Years ago, someone told me a story of the famous rockstar, Bono of the band U2, who was about to step out on stage in London to an audience of eager fans. They awaited him in silence, when all of a sudden, he walks out to center stage and starts a slow methodical clapping of his hands.
He then stepped to the microphone and proclaimed, “With every clap of my hands, a child dies in Africa.
Then, a single voice from the back shouted out, “Then stop clapping, you fool!”
Bono felt this was a good way of illustrating a devastating point.
The heckler, however, may have felt that a prayer for the sick would have been a better solution.
In my circle of peers as clergy, our main concern as shepherds is giving our flock a daily covering of prayer for protection from any harm or danger.
Like the general public, we too keep a close watch on the infected as well as the daily death toll with the coronavirus. Reminding each one to follow the mandate set for us by CDC to wear a mask, to maintain six feet of social distancing, and to wash hands often. And, we lead by example in doing so ourselves.
When our members are sick, the families call on us to be at their loved one’s bedside, to pray with them, and to comfort the family with prayers for peace and comfort.
As pastors, and as men and women of the cloth, we have the role of showing the same compassion Christ shared with those He encountered as He performed miracles to cure whatever ailed them.
Our county hospitals, medical clinics, senior living, mental health facilities, emergency rescue teams, law enforcement, community resource agencies, and local food chains have done an excellent job of caring for the community’s physical necessities. We are most grateful for their services.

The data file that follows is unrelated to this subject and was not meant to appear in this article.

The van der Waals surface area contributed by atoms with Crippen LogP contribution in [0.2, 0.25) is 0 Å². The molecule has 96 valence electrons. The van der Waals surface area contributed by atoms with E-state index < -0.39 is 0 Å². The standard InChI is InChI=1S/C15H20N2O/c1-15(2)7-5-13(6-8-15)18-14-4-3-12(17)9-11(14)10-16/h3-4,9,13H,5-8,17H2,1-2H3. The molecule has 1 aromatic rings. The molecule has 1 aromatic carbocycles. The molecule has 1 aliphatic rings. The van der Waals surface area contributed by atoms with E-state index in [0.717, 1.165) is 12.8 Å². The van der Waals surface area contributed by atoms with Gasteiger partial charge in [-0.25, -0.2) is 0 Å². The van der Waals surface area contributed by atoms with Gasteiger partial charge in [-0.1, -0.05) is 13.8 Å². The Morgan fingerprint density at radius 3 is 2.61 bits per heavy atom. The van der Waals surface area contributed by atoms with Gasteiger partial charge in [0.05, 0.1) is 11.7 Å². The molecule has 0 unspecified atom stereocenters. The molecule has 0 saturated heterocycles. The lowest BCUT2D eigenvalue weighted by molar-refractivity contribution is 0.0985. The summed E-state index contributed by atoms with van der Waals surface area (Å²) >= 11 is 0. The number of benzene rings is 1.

But today, I would like to take a moment to say thank you to the men and woman of the cloth. Like all those I’ve previously mentioned for our physical wellbeing, theclergy must be in place to meet the spiritual and emotional needs of not only their own parishioners, but whomever they may come in contact with at any given time.
Thank you to those who labor tirelessly providing spiritual care to those in need.
Luk 4:18 The Spirit of the Lord is upon me, because he hath anointed me to preach the gospel to the poor; he hath sent me to heal the brokenhearted, to preach deliverance to the captives, and recovering of sight to the blind, to set at liberty them that are bruised, 19 To preach the acceptable year of the Lord.
This was our Lord’s marching orders then as it is also for us today.
Join me in thanking my peers, the Ministerial Leaders of Colorado County, for their service during this crazy time we’re all experiencing.
Instead of being like the Bono heckler, just counting the numbers of the sick and dying, help us to pray prayers of prevention and protection. Knowing the power of prayer, we will not just count the number of those infected; we will pray for them as well.